A few decades after Neander’s day, the first German Reformed Christians arrived in North America. They made their new home in Pennsylvania, but after the American Revolution, they—like just about everybody else—began to head west. By the mid-1800’s, there was dozens of German Reformed congregations here in Ohio, and so they founded their own college in Tiffin. They named it Heidelberg College.

Heidelberg College was named only indirectly after the city of Heidelberg, Germany—home to a world-famous university. It was the theological faculty of that university that wrote a document that has had more influence than any other on Reformed believers over the centuries. It’s called the Heidelberg Catechism, and it came out in 1563. And it’s after this catechism that Heidelberg College got its name.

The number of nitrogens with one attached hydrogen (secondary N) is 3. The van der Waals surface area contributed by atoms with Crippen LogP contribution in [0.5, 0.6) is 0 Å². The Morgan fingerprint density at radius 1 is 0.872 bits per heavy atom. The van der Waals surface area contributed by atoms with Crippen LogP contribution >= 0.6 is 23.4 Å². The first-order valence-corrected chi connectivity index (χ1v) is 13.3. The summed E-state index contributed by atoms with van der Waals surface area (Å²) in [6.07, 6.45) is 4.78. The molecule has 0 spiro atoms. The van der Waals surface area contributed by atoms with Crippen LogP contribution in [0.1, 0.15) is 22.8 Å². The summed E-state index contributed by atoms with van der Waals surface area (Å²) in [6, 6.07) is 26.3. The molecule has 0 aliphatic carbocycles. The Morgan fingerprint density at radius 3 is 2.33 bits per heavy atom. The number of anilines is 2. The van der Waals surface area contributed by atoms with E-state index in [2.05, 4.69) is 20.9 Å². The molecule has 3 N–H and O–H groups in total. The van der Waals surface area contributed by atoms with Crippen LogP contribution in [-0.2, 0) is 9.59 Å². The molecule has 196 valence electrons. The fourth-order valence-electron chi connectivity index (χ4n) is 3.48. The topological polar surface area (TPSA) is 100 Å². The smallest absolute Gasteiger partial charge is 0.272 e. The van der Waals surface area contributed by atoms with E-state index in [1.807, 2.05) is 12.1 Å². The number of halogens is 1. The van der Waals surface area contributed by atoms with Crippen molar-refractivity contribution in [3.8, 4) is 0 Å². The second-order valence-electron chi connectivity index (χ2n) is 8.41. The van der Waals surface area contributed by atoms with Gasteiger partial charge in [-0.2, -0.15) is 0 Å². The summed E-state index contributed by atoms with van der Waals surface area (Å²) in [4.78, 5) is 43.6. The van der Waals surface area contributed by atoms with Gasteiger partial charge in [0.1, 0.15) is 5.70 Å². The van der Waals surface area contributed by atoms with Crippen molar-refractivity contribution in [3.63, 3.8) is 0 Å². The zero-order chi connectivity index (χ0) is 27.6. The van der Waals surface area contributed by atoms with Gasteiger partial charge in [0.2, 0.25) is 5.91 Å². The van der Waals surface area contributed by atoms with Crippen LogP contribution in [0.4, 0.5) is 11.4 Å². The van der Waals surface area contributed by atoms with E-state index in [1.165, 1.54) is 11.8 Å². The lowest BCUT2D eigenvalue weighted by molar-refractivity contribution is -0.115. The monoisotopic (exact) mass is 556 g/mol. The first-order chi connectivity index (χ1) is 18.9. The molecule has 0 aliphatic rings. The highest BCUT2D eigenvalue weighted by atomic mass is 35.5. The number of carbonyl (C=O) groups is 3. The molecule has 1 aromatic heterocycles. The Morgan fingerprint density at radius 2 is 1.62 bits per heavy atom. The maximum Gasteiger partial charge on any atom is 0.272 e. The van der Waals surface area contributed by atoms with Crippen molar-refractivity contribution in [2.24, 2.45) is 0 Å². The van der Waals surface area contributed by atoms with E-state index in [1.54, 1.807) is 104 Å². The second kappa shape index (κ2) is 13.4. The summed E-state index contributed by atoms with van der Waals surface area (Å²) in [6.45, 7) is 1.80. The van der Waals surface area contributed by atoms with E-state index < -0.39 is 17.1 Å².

Neither the Disciples nor the Congregationalists made much use of catechisms, but they’re found in many (if not most) other Christian traditions. They’re manuals on faith, taught through questions and answers. Catechisms were taught at home by parents, and one of the pastor’s duties was to examine the youth of the church on their knowledge of the catechism. The Heidelberg Catechism consists of 129 questions, and kids had to memorize the answers in order to be confirmed as members of the church.

It might sound foreign to us, but this was the way it was done in the old days. And this particular document—the Heidelberg Catechism—was the way the Christian religion was introduced to millions of children from the Netherlands all the way to what is today the far west of Ukraine. That’s because the people in that corner of Ukraine are mostly Hungarian speakers, and most of them belong to the Hungarian Reformed Church—a church that in the U.S. is part of the United Church of Christ. In much of the world, catechisms are no longer required. But among Hungarian speakers, the Heidelberg Catechism is still a big deal.

I spent part of my sabbatical with the Hungarian Reformed Church back in 2013. Most of that time was spent in Transylvania (today part of Romania), and I have another story I want to tell you about how a church that many of us don’t know much about changed history.